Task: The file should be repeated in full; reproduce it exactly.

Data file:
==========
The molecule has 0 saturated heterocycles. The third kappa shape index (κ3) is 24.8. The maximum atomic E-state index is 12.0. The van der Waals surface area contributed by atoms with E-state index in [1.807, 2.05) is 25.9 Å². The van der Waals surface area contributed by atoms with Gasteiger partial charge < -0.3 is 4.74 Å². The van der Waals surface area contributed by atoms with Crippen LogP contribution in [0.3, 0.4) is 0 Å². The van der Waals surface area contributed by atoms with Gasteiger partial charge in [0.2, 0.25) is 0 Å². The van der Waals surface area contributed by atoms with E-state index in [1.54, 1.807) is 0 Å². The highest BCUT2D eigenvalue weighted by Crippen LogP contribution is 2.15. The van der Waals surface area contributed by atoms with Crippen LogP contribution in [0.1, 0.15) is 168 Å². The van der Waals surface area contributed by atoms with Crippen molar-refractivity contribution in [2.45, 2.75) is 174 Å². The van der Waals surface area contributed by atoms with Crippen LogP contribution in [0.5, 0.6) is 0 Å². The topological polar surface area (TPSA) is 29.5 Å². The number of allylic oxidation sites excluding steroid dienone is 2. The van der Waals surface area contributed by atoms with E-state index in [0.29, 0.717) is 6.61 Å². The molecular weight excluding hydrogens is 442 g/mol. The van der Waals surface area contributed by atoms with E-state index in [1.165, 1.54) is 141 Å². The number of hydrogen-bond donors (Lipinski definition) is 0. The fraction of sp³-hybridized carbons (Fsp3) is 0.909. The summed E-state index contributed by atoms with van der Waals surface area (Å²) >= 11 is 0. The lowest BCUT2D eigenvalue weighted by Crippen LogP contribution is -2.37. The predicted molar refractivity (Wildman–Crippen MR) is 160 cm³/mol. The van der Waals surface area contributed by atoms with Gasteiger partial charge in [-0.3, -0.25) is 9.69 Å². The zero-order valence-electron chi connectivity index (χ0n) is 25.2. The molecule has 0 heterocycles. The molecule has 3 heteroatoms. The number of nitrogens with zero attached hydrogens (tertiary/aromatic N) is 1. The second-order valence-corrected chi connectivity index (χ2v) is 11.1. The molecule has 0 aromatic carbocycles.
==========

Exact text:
The molecule has 0 saturated heterocycles. The third kappa shape index (κ3) is 24.8. The maximum atomic E-state index is 12.0. The van der Waals surface area contributed by atoms with E-state index in [1.807, 2.05) is 25.9 Å². The van der Waals surface area contributed by atoms with Gasteiger partial charge < -0.3 is 4.74 Å². The van der Waals surface area contributed by atoms with Crippen LogP contribution in [0.3, 0.4) is 0 Å². The van der Waals surface area contributed by atoms with Gasteiger partial charge in [0.2, 0.25) is 0 Å². The van der Waals surface area contributed by atoms with E-state index in [1.54, 1.807) is 0 Å². The highest BCUT2D eigenvalue weighted by Crippen LogP contribution is 2.15. The van der Waals surface area contributed by atoms with Crippen LogP contribution in [0.1, 0.15) is 168 Å². The van der Waals surface area contributed by atoms with Crippen molar-refractivity contribution in [2.45, 2.75) is 174 Å². The van der Waals surface area contributed by atoms with Crippen LogP contribution in [0.5, 0.6) is 0 Å². The topological polar surface area (TPSA) is 29.5 Å². The number of allylic oxidation sites excluding steroid dienone is 2. The van der Waals surface area contributed by atoms with E-state index in [0.29, 0.717) is 6.61 Å². The molecular weight excluding hydrogens is 442 g/mol. The van der Waals surface area contributed by atoms with E-state index in [1.165, 1.54) is 141 Å². The number of hydrogen-bond donors (Lipinski definition) is 0. The fraction of sp³-hybridized carbons (Fsp3) is 0.909. The summed E-state index contributed by atoms with van der Waals surface area (Å²) >= 11 is 0. The lowest BCUT2D eigenvalue weighted by Crippen LogP contribution is -2.37. The predicted molar refractivity (Wildman–Crippen MR) is 160 cm³/mol. The van der Waals surface area contributed by atoms with Gasteiger partial charge in [-0.3, -0.25) is 9.69 Å². The zero-order valence-electron chi connectivity index (χ0n) is 25.2. The molecule has 0 heterocycles. The molecule has 3 heteroatoms. The number of nitrogens with zero attached hydrogens (tertiary/aromatic N) is 1. The second-order valence-corrected chi connectivity index (χ2v) is 11.1. The molecule has 0 aromatic carbocycles.